Could putting a face to corporations help break down bias about them?

Published July 28, 2021, 8:58 a.m. by Sini-Maria Melanen

two women talking
It's not easy to overcome prejudices - for people or companies. Sini-Maria Melanen explains how the concept behind the Human Library could help.

Every day we are bombarded with bits and pieces of information that influence how we see the world – and the people and corporations that make it. Often, we absorb those pieces of information that reinforce our own prejudices, and rarely do we make the effort to gain a deeper understanding of the situation.

If people have strong impressions of your company, it can be difficult to change or upgrade your brand. Research shows that people are reluctant to change their minds, even when provided with evidence that tells them otherwise. Confirmation bias, the phenomenon behind this “stubbornness,” influences how we recall and interpret information. It can make us remember only that information that supports our existing beliefs and ignore details that challenge them.

Unusual encounters

But changing the way your company is seen is not completely impossible. Let’s try an experiment: What if a CEO and an average person met to discuss the realities of corporate life and helped dispel some prejudices in the process?

These kinds of conversations are actually happening all around the world in human libraries. The Human Library aims to challenge stereotypes and stigma based on such factors as race, sexual orientation or age. The concept originated in Denmark, and human libraries can now be found in 70 countries worldwide.

Human Library participants, known as “books” and “borrowers,” are usually open-minded, although not free from prejudice. I once was a book myself and was borrowed by people who wanted to know more about my background. During the experience, I was faced with tough questions. But that’s the whole point – to let different views collide. Whether as a book or a borrower, human library participants are challenged by different perspectives. The impact can be powerful, since you can gain insights that are impossible to obtain just by reading about the topic. What I found is that when you’re face to face with someone, it’s easier to avoid misunderstandings and express who you are and what really matters to you.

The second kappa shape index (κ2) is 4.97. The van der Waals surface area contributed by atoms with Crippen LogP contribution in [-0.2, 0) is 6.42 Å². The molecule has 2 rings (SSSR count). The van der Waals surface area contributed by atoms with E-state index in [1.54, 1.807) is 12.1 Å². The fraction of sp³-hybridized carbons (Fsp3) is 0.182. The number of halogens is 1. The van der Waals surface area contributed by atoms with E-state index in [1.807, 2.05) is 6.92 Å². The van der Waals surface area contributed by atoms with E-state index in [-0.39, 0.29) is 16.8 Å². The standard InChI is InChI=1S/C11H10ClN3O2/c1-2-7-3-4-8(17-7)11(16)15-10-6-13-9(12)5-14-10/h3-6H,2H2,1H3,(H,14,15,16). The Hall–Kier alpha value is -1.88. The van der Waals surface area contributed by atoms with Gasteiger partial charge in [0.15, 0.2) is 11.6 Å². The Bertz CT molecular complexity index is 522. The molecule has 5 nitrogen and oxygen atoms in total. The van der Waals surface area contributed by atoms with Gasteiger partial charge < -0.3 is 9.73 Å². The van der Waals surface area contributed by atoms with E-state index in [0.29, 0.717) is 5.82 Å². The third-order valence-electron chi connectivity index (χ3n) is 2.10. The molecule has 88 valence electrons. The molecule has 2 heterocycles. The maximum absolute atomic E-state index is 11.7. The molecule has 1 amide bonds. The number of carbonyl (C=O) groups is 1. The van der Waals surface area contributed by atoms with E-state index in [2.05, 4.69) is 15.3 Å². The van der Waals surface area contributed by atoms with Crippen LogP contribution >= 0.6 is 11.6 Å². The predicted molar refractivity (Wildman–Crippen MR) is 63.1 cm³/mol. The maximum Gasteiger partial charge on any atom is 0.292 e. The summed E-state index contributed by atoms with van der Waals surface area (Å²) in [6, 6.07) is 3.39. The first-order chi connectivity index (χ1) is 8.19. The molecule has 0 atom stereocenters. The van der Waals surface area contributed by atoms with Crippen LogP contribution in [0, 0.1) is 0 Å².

Behind the image

Of course, the human library concept only works if the participants are willing to listen and be open to things they cannot easily relate to. But putting a face to something you don’t understand is a huge step forward. Bringing the challenges of large companies and corporate life closer to people who work in different environments might help make them seem a little more, well, human.

Judging others based on their position in society or financial status is perhaps a less-discussed prejudice since it does not concern minorities or people in vulnerable positions. But the same kind of biases apply.

Behind the corporate image are people like you and me. People who are passionate about what they do, who want to find ways to best serve their clients, and make sustainable choices to benefit their surrounding communities while making profit. Needless to say, the corporate world is not without faults – bad practices and negligence exist. But not everything is as it might seem at the first or even the second glance.